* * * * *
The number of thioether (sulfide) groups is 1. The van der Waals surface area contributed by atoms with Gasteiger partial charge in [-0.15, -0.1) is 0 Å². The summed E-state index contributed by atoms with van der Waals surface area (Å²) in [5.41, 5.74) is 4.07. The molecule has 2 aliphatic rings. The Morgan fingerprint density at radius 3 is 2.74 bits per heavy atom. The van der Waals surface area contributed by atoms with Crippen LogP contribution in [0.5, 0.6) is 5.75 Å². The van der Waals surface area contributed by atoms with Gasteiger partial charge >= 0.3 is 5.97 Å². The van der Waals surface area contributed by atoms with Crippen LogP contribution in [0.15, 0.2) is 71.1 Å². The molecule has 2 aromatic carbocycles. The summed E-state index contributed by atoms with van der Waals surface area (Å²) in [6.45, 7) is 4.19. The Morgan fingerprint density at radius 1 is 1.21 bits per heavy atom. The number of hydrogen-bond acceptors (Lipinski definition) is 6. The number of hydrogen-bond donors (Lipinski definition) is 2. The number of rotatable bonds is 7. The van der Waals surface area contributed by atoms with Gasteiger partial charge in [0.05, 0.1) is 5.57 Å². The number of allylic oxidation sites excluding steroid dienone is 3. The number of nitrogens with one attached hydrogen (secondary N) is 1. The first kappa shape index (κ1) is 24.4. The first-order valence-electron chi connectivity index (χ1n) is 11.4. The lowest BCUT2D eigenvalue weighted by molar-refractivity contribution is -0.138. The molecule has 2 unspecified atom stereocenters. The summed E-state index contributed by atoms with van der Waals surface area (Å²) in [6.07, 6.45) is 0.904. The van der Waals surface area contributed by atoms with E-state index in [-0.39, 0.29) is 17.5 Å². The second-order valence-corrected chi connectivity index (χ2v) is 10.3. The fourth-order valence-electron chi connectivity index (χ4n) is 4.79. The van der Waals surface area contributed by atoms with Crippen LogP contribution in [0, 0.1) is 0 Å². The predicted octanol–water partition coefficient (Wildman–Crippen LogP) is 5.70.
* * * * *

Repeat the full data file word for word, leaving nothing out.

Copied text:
The number of thioether (sulfide) groups is 1. The van der Waals surface area contributed by atoms with Gasteiger partial charge in [-0.15, -0.1) is 0 Å². The summed E-state index contributed by atoms with van der Waals surface area (Å²) in [5.41, 5.74) is 4.07. The molecule has 2 aliphatic rings. The Morgan fingerprint density at radius 3 is 2.74 bits per heavy atom. The van der Waals surface area contributed by atoms with Crippen LogP contribution in [0.5, 0.6) is 5.75 Å². The van der Waals surface area contributed by atoms with Gasteiger partial charge >= 0.3 is 5.97 Å². The van der Waals surface area contributed by atoms with Crippen LogP contribution in [0.15, 0.2) is 71.1 Å². The molecule has 2 aromatic carbocycles. The summed E-state index contributed by atoms with van der Waals surface area (Å²) in [6.45, 7) is 4.19. The Morgan fingerprint density at radius 1 is 1.21 bits per heavy atom. The number of hydrogen-bond acceptors (Lipinski definition) is 6. The number of hydrogen-bond donors (Lipinski definition) is 2. The number of rotatable bonds is 7. The van der Waals surface area contributed by atoms with Gasteiger partial charge in [0.05, 0.1) is 5.57 Å². The number of allylic oxidation sites excluding steroid dienone is 3. The number of nitrogens with one attached hydrogen (secondary N) is 1. The first kappa shape index (κ1) is 24.4. The first-order valence-electron chi connectivity index (χ1n) is 11.4. The lowest BCUT2D eigenvalue weighted by molar-refractivity contribution is -0.138. The molecule has 2 unspecified atom stereocenters. The summed E-state index contributed by atoms with van der Waals surface area (Å²) in [6.07, 6.45) is 0.904. The van der Waals surface area contributed by atoms with E-state index in [-0.39, 0.29) is 17.5 Å². The second-order valence-corrected chi connectivity index (χ2v) is 10.3. The fourth-order valence-electron chi connectivity index (χ4n) is 4.79. The van der Waals surface area contributed by atoms with Crippen LogP contribution in [0, 0.1) is 0 Å². The predicted octanol–water partition coefficient (Wildman–Crippen LogP) is 5.70.